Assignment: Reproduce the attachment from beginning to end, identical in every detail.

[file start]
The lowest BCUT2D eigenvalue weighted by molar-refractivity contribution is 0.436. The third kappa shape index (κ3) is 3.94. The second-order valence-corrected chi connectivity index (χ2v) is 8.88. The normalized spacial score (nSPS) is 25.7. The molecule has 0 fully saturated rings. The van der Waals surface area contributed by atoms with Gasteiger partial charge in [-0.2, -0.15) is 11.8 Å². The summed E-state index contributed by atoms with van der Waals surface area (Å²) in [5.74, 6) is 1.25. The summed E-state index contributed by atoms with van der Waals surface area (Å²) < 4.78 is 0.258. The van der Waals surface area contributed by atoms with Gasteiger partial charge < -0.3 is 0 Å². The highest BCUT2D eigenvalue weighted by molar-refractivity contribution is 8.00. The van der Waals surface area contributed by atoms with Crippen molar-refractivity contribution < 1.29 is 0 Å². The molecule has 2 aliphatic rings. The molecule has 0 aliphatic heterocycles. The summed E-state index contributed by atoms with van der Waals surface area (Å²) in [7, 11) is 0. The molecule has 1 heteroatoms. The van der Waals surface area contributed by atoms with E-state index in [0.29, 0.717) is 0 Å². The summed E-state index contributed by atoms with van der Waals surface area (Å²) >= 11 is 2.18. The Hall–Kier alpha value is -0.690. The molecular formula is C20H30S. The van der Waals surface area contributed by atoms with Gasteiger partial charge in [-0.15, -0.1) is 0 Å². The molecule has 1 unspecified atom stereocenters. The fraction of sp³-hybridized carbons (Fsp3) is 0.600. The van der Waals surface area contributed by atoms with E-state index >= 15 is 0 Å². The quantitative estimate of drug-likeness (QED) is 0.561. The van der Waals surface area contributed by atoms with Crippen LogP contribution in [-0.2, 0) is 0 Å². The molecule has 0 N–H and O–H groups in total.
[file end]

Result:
The lowest BCUT2D eigenvalue weighted by molar-refractivity contribution is 0.436. The third kappa shape index (κ3) is 3.94. The second-order valence-corrected chi connectivity index (χ2v) is 8.88. The normalized spacial score (nSPS) is 25.7. The molecule has 0 fully saturated rings. The van der Waals surface area contributed by atoms with Gasteiger partial charge in [-0.2, -0.15) is 11.8 Å². The summed E-state index contributed by atoms with van der Waals surface area (Å²) in [5.74, 6) is 1.25. The summed E-state index contributed by atoms with van der Waals surface area (Å²) < 4.78 is 0.258. The van der Waals surface area contributed by atoms with Gasteiger partial charge < -0.3 is 0 Å². The highest BCUT2D eigenvalue weighted by molar-refractivity contribution is 8.00. The van der Waals surface area contributed by atoms with Crippen molar-refractivity contribution < 1.29 is 0 Å². The molecule has 2 aliphatic rings. The molecule has 0 aliphatic heterocycles. The summed E-state index contributed by atoms with van der Waals surface area (Å²) in [7, 11) is 0. The molecule has 1 heteroatoms. The van der Waals surface area contributed by atoms with E-state index in [0.29, 0.717) is 0 Å². The summed E-state index contributed by atoms with van der Waals surface area (Å²) >= 11 is 2.18. The Hall–Kier alpha value is -0.690. The molecular formula is C20H30S. The van der Waals surface area contributed by atoms with Gasteiger partial charge in [-0.15, -0.1) is 0 Å². The molecule has 1 unspecified atom stereocenters. The fraction of sp³-hybridized carbons (Fsp3) is 0.600. The van der Waals surface area contributed by atoms with E-state index >= 15 is 0 Å². The quantitative estimate of drug-likeness (QED) is 0.561. The van der Waals surface area contributed by atoms with Crippen LogP contribution in [-0.2, 0) is 0 Å². The molecule has 0 N–H and O–H groups in total.